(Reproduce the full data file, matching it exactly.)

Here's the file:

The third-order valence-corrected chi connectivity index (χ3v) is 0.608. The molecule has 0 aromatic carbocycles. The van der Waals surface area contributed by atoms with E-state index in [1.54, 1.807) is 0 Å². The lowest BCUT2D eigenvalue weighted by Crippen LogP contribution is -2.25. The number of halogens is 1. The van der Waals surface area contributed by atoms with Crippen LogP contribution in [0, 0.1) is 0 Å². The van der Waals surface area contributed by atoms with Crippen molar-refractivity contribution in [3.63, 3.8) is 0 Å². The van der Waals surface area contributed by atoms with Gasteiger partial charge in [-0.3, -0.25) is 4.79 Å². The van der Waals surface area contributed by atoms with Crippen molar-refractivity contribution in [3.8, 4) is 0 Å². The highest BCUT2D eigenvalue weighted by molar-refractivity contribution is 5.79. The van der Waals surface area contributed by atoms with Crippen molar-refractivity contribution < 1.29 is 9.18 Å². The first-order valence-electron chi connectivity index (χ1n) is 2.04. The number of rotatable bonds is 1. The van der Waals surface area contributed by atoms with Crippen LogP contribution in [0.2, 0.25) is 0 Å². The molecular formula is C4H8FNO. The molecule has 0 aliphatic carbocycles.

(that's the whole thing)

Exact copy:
The third-order valence-corrected chi connectivity index (χ3v) is 0.608. The molecule has 0 aromatic carbocycles. The van der Waals surface area contributed by atoms with E-state index in [1.54, 1.807) is 0 Å². The lowest BCUT2D eigenvalue weighted by Crippen LogP contribution is -2.25. The number of halogens is 1. The van der Waals surface area contributed by atoms with Crippen LogP contribution in [0, 0.1) is 0 Å². The van der Waals surface area contributed by atoms with Crippen molar-refractivity contribution in [3.63, 3.8) is 0 Å². The van der Waals surface area contributed by atoms with Gasteiger partial charge in [-0.3, -0.25) is 4.79 Å². The van der Waals surface area contributed by atoms with Crippen molar-refractivity contribution in [3.8, 4) is 0 Å². The highest BCUT2D eigenvalue weighted by molar-refractivity contribution is 5.79. The van der Waals surface area contributed by atoms with Crippen molar-refractivity contribution < 1.29 is 9.18 Å². The first-order valence-electron chi connectivity index (χ1n) is 2.04. The number of rotatable bonds is 1. The van der Waals surface area contributed by atoms with Crippen LogP contribution in [0.2, 0.25) is 0 Å². The molecular formula is C4H8FNO. The molecule has 0 aliphatic carbocycles.